Nicaud & Sunseri Law Firm, LLC
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Making The Complex Understandable

Do you have a plan for telling people about your divorce?

When celebrity couples divorce, many make a joint announcement and then say little or nothing afterwards. While most people don't need to go through a public relations team to tell people about their break-up, it is important to manage the message that you put out to family, friends, colleagues and others in your life.

How much you tell people will, of course, depend on how close they are, what kind of support you'll need from them and how much they really need to know. If you and your spouse can reach an agreement on this, all the better. Even if you don't, you can control what information you share and when. Following are some tips on how best to handle telling others about your break-up.

Tell those closest to you and most impacted first. Doing this in the wrong order can hurt feelings and bring awkwardness. For example, your children should hear it from you and not from a friend or neighbor.

Determine what you're going to say to each person or group and stick to it. Don't be lured into oversharing or answering a lot of personal questions. Do it as calmly and matter-of-factly as possible. Express a positive, or at least neutral, attitude.

Most people tell at least some work colleagues at some point. However, limit the discussion to people with whom you're very close. It's generally best not to discuss your divorce in the workplace. It can bring up emotions that can make you appear less than professional. As with others that you tell, staying on message is key.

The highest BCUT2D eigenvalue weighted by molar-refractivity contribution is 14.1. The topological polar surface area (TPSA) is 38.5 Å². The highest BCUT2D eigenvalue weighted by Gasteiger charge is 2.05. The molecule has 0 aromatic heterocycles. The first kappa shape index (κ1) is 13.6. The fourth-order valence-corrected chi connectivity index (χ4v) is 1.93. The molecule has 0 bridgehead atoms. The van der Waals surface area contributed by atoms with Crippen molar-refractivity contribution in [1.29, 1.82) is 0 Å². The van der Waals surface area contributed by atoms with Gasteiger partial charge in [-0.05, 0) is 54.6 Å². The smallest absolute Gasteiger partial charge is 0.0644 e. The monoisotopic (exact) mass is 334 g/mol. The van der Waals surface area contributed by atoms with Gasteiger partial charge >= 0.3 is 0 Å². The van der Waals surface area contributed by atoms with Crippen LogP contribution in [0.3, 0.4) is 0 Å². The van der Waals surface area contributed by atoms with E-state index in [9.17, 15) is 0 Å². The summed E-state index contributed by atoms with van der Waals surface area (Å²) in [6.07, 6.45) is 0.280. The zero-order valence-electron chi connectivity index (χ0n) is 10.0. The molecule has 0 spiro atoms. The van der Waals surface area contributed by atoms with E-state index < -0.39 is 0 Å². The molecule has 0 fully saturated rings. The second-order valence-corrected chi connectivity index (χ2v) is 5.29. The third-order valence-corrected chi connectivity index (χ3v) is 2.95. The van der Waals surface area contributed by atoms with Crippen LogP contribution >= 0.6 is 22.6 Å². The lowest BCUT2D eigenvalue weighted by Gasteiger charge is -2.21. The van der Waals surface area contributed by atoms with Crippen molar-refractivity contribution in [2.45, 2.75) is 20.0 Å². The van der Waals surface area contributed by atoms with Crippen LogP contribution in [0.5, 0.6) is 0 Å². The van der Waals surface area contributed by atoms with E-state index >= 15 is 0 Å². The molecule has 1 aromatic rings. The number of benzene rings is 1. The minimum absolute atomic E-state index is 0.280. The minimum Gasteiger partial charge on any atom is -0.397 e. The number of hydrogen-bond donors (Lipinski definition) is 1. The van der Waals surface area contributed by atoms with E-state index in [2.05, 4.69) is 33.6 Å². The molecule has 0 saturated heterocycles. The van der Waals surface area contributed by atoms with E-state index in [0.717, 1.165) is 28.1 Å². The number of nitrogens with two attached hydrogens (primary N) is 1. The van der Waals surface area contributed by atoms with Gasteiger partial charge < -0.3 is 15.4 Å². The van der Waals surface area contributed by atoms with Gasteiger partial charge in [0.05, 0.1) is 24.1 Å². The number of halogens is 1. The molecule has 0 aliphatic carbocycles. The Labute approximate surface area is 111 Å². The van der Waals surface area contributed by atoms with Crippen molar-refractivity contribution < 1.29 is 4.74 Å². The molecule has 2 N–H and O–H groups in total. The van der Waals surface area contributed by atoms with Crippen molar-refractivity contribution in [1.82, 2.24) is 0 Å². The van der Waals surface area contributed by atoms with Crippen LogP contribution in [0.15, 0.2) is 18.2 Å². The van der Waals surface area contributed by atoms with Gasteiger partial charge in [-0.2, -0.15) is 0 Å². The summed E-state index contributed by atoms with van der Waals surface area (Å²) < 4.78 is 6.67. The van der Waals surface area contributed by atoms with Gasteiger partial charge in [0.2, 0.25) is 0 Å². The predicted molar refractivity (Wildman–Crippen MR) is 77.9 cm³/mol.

Don't discuss your divorce in e-mails, social media and texts. Those can come back to haunt you in court. Attorneys often advise their clients to stay off social media during the divorce process.

Avoid having any of these discussions in front of the kids. Ideally, you and your spouse will sit down together with them and explain what they need to know in a way that's appropriate for their age. If they hear you saying anything different to others or speaking disparagingly about your spouse, it can increase the fear and stress you're trying to minimize for them.

If you have questions about how to share the news of the divorce or have issues with how your spouse is doing it, your family law attorney and/or your therapist can probably provide some helpful advice.

Source: Huffington Post, "Going Public With Your Divorce: 10 Tips From a Seasoned Divorce Attorney," James J. Sexton, Sep. 07, 2015

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